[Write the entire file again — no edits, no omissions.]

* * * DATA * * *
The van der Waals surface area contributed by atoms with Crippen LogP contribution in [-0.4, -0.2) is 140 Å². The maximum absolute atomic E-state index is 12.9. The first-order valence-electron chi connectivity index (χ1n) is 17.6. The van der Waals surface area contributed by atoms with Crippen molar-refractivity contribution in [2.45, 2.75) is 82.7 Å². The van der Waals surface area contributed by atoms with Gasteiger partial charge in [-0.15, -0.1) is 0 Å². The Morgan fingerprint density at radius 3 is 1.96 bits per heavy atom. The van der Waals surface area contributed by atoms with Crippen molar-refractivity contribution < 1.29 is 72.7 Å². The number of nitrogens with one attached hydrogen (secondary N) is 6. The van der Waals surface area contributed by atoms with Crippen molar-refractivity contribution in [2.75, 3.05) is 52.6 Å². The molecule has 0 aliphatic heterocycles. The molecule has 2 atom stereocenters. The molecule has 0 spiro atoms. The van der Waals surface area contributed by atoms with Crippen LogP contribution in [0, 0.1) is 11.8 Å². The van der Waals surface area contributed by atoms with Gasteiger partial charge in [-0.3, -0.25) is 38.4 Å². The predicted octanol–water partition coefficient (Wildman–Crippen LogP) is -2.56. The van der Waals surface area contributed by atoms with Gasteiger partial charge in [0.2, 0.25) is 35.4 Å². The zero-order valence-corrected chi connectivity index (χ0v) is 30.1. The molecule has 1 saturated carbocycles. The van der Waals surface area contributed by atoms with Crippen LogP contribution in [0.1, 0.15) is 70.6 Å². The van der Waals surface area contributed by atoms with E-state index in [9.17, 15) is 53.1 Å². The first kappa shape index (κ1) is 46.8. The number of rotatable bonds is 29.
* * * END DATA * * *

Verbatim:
The van der Waals surface area contributed by atoms with Crippen LogP contribution in [-0.4, -0.2) is 140 Å². The maximum absolute atomic E-state index is 12.9. The first-order valence-electron chi connectivity index (χ1n) is 17.6. The van der Waals surface area contributed by atoms with Crippen molar-refractivity contribution in [2.45, 2.75) is 82.7 Å². The van der Waals surface area contributed by atoms with Gasteiger partial charge in [-0.15, -0.1) is 0 Å². The Morgan fingerprint density at radius 3 is 1.96 bits per heavy atom. The van der Waals surface area contributed by atoms with Crippen molar-refractivity contribution < 1.29 is 72.7 Å². The number of nitrogens with one attached hydrogen (secondary N) is 6. The van der Waals surface area contributed by atoms with Crippen molar-refractivity contribution in [2.75, 3.05) is 52.6 Å². The molecule has 0 aliphatic heterocycles. The molecule has 2 atom stereocenters. The molecule has 0 spiro atoms. The van der Waals surface area contributed by atoms with Crippen LogP contribution in [0, 0.1) is 11.8 Å². The van der Waals surface area contributed by atoms with Gasteiger partial charge in [-0.3, -0.25) is 38.4 Å². The predicted octanol–water partition coefficient (Wildman–Crippen LogP) is -2.56. The van der Waals surface area contributed by atoms with Gasteiger partial charge in [0.2, 0.25) is 35.4 Å². The zero-order valence-corrected chi connectivity index (χ0v) is 30.1. The molecule has 1 saturated carbocycles. The van der Waals surface area contributed by atoms with Crippen LogP contribution in [0.1, 0.15) is 70.6 Å². The van der Waals surface area contributed by atoms with E-state index in [9.17, 15) is 53.1 Å². The first kappa shape index (κ1) is 46.8. The number of rotatable bonds is 29.